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Data Recovary companies


Sparda
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Not that any of my hard disks have failed, but I was just wondering what data recovary companies (not software) you lot recommend. As I have said, non of my hard drives have died, but I would like to know where to look for reliable and prefrably cheap data recovary if it does happen.

One other thing that has been bugging me recently, I have never set up a RAID array of any type (money != avalale), but thats say I setup a RAID 1 array with two hard disks, and one of them failed. How would I go about making sure the data on the second one is safe, and then implimenting a replacment for the broken one while keeping all data and then setting up the RAID 1 array again?

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The only times i've looked into it, the cost has been far to high. There doesn't apear to be any companys that offer fixed rates, just those that will give you a quote based on the size, type and problem of the disk. If its just a case of your torrents, probally not worth it. If its something along the lines of your personal data, it might be.

It is a problem at the moment, people say "just back it up on DVD's", but when your dealing with 1TB of space, with about 700GB of actual content, DVD's aren't cost effective. Kinda hope that holographic disc thats been on /. for the last 5 years eventually makes it the the UK.

As for RAID setup, not a clue. But its something I need to start looking at. My current method is basically fill up an old HD, and storing that disc at my dads house.

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My only experience with tape drives is with a Commodore 64, a 5 year old Compaq server (it was slow) and very large and expensive systems.

I have a Sony SDZ-S130 at work which has 1.3 TB of compressed data or 500 GB uncompressed which can get 78 MB per second but it tends to get 45 MB per second.

I would say its best to get a refurbished one but buy new tapes for it and the average is 60 MB per second for a lot of units.

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Hmm... bit pricey... think I'll just go back to zipping up my files, renaming it to barely_legal_teenage_sluts.mpg and sharing it via P2P. That way your a few clicks away from your data at any computer with net access.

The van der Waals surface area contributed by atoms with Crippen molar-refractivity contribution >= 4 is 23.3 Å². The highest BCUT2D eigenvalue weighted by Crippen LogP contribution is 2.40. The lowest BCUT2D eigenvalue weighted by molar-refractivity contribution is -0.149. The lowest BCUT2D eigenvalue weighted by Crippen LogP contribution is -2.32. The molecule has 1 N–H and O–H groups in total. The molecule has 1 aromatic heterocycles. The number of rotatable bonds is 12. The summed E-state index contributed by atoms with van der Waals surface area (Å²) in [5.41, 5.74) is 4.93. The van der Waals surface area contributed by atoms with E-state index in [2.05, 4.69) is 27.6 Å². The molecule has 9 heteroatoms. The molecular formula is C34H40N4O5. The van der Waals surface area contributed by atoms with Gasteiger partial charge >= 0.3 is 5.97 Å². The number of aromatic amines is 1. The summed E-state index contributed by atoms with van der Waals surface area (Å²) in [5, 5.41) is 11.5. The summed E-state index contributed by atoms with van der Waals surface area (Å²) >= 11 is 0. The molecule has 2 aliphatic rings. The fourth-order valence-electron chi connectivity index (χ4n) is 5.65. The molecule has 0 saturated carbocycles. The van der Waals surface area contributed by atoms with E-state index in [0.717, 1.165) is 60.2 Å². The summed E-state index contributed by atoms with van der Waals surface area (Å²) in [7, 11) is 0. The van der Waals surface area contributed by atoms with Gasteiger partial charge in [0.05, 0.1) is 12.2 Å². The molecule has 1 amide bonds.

Or, just back everything up onto offline HD's, how long does data last on a HD sitting on the shelf? Anyone know?

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One other thing that has been bugging me recently, I have never set up a RAID array of any type (money != avalale), but thats say I setup a RAID 1 array with two hard disks, and one of them failed. How would I go about making sure the data on the second one is safe, and then implimenting a replacment for the broken one while keeping all data and then setting up the RAID 1 array again?

This any use?

RAID 1

One Write or two Reads possible per mirrored pair

Twice the Read transaction rate of single disks, same Write transaction rate as single disks

100% redundancy of data means no rebuild is necessary in case of a disk failure, just a copy to the replacement disk

Transfer rate per block is equal to that of a single disk

Under certain circumstances, RAID 1 can sustain multiple simultaneous drive failures

Simplest RAID storage subsystem design

Taken from : http://www.acnc.com/04_01_00.html

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From TFA:

RAID 1 has many administrative advantages. For instance, in some 365*24 environments, it is possible to "Split the Mirror": declare one disk as inactive, do a backup of that disk, and then "rebuild" the mirror. This requires that the application support recovery from the image of data on the disk at the point of the mirror split. This procedure is less critical in the presence of the "snapshot" feature of some filesystems, in which some space is reserved for changes, presenting a static point-in-time view of the filesystem. Alternatively, a set of disks can be kept in much the same way as traditional backup tapes are.

Which lead me to this, which in turn led to this

and this

Which would suggest that to recover data from a 2 disc RAID1 where disc 1 has failed, you would replace the disc (think it has to be the exact same type of disc, anyone want to correct me?), then load your RAID management and mirror the contents of the 2nd drive back to the fresh drive. Then your good to go.

Or, as i forgot to mention, just plug the good disk in to another box and treat it like a normal disk.

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